The Plot: Axie Muldoon is the feisty daughter of Irish immigrates, growing up in poverty in nineteenth century New York. Rescued by a philanthropist, Axie and her siblings are sent West to be adopted by childless couples, but when the family is split up Axie returns home without her brother and sister. Back in New York Axie is taken in as an apprentice by a doctor, who teaches her the trade that will one day make her notorious.
Rating: ««««« (5/5)
Rating: ««««« (5/5)
If you enjoy historical fiction or would like to know about the history of abortions and contraception in America I highly recommend you pick up My Notorious Life of Madame X. Though a work of fiction, it is partly based on the life of Ann Trow Lohman, also known as Madame Restell, who practised midwifery for forty years.
If you're looking for the next novel for your book club, this is it. Madame X is a book that you can't wait to talk about and it is guaranteed to provoke a reaction.
For my full review see under the jump *warning may contain spoilers*
I am adamantly pro-choice, so I was firmly on the side of Axie, but I defy anyone not be in favour of abortion after reading this novel. Backstreet abortion is a terrifying thought, but in the hands of an experienced midwife like Axie, it was also a vital and moral service. Axie treats a range of women from a variety of socio-economic classes, but the common factor is they are all desperate and a pregnancy would further worsen their circumstances. It is a powerful book. It is about humanity, loss and mercy.
That's not to say Axie is some sort of saint, as well as offering treatment for free to her poorest clients, she is also motivated by money and though her job brings her the worst kind of trouble, she relishes in her notoriety. Her flaws as well as her virtue are what makes her such a compelling and believable character. I was rooting for Axie throughout and desperately wanted a happy ending for her.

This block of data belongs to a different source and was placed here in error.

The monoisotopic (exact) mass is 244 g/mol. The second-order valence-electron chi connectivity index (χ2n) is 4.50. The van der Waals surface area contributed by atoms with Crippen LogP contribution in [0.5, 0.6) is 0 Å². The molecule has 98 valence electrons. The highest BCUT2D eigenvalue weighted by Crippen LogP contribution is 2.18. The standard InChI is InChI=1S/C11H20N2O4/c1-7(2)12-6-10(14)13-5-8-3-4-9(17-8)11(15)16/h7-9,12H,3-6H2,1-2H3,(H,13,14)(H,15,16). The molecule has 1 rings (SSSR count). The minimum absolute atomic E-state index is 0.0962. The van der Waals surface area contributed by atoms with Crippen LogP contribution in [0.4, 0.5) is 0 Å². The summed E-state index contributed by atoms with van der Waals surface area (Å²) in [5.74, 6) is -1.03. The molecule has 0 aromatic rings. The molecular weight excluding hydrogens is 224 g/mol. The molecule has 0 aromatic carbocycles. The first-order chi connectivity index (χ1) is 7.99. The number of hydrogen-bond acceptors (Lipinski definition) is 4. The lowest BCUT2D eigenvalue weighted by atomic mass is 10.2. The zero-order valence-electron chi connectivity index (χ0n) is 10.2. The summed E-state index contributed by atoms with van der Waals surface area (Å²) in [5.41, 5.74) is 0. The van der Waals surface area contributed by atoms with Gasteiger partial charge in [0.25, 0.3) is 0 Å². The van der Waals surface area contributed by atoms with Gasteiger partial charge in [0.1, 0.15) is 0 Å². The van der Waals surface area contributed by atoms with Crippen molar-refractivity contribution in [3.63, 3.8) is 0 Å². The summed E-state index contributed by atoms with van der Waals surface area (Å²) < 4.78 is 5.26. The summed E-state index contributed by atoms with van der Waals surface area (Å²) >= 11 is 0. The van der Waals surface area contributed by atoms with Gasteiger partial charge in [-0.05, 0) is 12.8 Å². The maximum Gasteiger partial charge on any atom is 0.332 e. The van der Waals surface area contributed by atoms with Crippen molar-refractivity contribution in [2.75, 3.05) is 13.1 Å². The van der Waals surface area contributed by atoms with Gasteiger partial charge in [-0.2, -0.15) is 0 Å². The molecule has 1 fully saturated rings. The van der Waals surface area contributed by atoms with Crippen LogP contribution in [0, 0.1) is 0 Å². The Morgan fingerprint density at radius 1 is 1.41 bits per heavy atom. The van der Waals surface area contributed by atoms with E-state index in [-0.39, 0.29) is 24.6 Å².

I feel like I learnt a lot from My Notorious Life by Madame X. I knew, prior to reading, about the difficulties people faced when trying to procure an abortion, but I had no idea about the stringent laws that prevent people getting contraceptives or even advice about avoiding pregnancy. Axie is persecuted by Anthony Cromstock, who is on a one man mission against vice. Cromstock attempts to paint Axie as a penny dreadful villain, 'a murderous hag', and by doing so he becomes a symbol of patriarchal oppression as he seeks to deny women body autonomy.
My Notorious Life of Madame X is written as an epistolary novel, taking the form a retrospective diary entries, letters and press clippings and this style suits the confessional, scandalous subject. Swear words are asterisked out and abortion is only said once throughout the novel, this gives the book authenticity and makes Axie a distinctive narrator.
There wasn't a single thing about this book I didn't enjoy, I raced through it. It's the kind of book I like, informative, character driven and emotionally complex.
If your tempted by my review, I also suggest you check out Michael Faber, The Crimson Petal and The White and Lyndsay Faye Gods of Gotham which also look at the darker side of society in the 19th Century. (read my review of Lyndsay Faye, Seven for a Secret here)